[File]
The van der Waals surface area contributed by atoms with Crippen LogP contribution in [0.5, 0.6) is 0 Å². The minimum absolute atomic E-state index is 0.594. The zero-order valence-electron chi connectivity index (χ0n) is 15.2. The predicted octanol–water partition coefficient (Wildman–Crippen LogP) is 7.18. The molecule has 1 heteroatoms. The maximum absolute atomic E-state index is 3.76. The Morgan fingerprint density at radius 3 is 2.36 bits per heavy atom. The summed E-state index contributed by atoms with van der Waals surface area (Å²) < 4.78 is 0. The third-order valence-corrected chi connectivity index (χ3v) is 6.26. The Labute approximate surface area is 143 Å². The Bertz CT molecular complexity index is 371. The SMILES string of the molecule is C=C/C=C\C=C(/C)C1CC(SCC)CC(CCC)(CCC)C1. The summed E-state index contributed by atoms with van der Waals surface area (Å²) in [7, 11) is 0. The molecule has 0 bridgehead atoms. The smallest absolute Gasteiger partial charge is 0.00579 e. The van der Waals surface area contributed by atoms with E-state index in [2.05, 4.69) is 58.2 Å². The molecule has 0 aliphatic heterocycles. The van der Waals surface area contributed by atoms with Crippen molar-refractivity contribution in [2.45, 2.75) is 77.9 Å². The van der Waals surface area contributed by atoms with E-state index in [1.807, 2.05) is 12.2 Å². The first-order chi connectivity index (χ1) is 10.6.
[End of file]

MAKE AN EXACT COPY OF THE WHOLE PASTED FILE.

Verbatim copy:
The van der Waals surface area contributed by atoms with Crippen LogP contribution in [0.5, 0.6) is 0 Å². The minimum absolute atomic E-state index is 0.594. The zero-order valence-electron chi connectivity index (χ0n) is 15.2. The predicted octanol–water partition coefficient (Wildman–Crippen LogP) is 7.18. The molecule has 1 heteroatoms. The maximum absolute atomic E-state index is 3.76. The Morgan fingerprint density at radius 3 is 2.36 bits per heavy atom. The summed E-state index contributed by atoms with van der Waals surface area (Å²) < 4.78 is 0. The third-order valence-corrected chi connectivity index (χ3v) is 6.26. The Labute approximate surface area is 143 Å². The Bertz CT molecular complexity index is 371. The SMILES string of the molecule is C=C/C=C\C=C(/C)C1CC(SCC)CC(CCC)(CCC)C1. The summed E-state index contributed by atoms with van der Waals surface area (Å²) in [7, 11) is 0. The molecule has 0 bridgehead atoms. The smallest absolute Gasteiger partial charge is 0.00579 e. The van der Waals surface area contributed by atoms with E-state index in [2.05, 4.69) is 58.2 Å². The molecule has 0 aliphatic heterocycles. The van der Waals surface area contributed by atoms with Crippen molar-refractivity contribution in [2.45, 2.75) is 77.9 Å². The van der Waals surface area contributed by atoms with E-state index in [1.807, 2.05) is 12.2 Å². The first-order chi connectivity index (χ1) is 10.6.